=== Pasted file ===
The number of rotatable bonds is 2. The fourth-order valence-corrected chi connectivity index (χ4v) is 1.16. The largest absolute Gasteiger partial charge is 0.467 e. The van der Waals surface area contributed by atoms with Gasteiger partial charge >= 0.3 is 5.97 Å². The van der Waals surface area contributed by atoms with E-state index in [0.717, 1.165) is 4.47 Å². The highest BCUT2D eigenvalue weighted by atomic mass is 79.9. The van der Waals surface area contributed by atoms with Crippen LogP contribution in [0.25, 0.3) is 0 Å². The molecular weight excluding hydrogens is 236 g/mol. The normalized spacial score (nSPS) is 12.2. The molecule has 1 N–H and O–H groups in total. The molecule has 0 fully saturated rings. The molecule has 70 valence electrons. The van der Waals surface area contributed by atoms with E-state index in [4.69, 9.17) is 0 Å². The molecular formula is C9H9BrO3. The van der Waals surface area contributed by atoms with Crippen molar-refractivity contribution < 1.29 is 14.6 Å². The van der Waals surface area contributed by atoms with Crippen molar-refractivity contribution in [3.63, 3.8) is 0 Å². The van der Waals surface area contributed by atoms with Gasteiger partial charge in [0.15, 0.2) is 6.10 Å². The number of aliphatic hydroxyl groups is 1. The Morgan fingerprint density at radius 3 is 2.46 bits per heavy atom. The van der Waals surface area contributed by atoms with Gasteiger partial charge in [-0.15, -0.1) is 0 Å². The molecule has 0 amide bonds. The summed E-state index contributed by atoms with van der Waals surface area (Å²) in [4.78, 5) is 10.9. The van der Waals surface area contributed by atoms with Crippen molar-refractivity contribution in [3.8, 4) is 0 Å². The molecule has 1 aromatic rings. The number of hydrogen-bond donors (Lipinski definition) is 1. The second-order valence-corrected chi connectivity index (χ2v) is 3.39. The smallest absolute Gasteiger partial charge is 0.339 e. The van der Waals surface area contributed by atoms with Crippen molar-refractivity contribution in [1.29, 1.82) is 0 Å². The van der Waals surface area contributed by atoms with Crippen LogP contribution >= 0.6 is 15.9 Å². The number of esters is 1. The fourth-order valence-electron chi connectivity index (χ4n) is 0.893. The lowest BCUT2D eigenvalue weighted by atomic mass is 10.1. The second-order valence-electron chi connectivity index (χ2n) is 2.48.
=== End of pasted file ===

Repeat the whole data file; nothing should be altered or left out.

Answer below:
The number of rotatable bonds is 2. The fourth-order valence-corrected chi connectivity index (χ4v) is 1.16. The largest absolute Gasteiger partial charge is 0.467 e. The van der Waals surface area contributed by atoms with Gasteiger partial charge >= 0.3 is 5.97 Å². The van der Waals surface area contributed by atoms with E-state index in [0.717, 1.165) is 4.47 Å². The highest BCUT2D eigenvalue weighted by atomic mass is 79.9. The van der Waals surface area contributed by atoms with Crippen LogP contribution in [0.25, 0.3) is 0 Å². The molecular weight excluding hydrogens is 236 g/mol. The normalized spacial score (nSPS) is 12.2. The molecule has 1 N–H and O–H groups in total. The molecule has 0 fully saturated rings. The molecule has 70 valence electrons. The van der Waals surface area contributed by atoms with E-state index in [4.69, 9.17) is 0 Å². The molecular formula is C9H9BrO3. The van der Waals surface area contributed by atoms with Crippen molar-refractivity contribution < 1.29 is 14.6 Å². The van der Waals surface area contributed by atoms with Crippen molar-refractivity contribution in [3.63, 3.8) is 0 Å². The van der Waals surface area contributed by atoms with Gasteiger partial charge in [0.15, 0.2) is 6.10 Å². The number of aliphatic hydroxyl groups is 1. The Morgan fingerprint density at radius 3 is 2.46 bits per heavy atom. The van der Waals surface area contributed by atoms with Gasteiger partial charge in [-0.15, -0.1) is 0 Å². The molecule has 0 amide bonds. The summed E-state index contributed by atoms with van der Waals surface area (Å²) in [4.78, 5) is 10.9. The van der Waals surface area contributed by atoms with Crippen molar-refractivity contribution in [3.8, 4) is 0 Å². The molecule has 1 aromatic rings. The number of hydrogen-bond donors (Lipinski definition) is 1. The second-order valence-corrected chi connectivity index (χ2v) is 3.39. The smallest absolute Gasteiger partial charge is 0.339 e. The van der Waals surface area contributed by atoms with Crippen molar-refractivity contribution in [1.29, 1.82) is 0 Å². The van der Waals surface area contributed by atoms with Crippen LogP contribution >= 0.6 is 15.9 Å². The number of esters is 1. The fourth-order valence-electron chi connectivity index (χ4n) is 0.893. The lowest BCUT2D eigenvalue weighted by atomic mass is 10.1. The second-order valence-electron chi connectivity index (χ2n) is 2.48.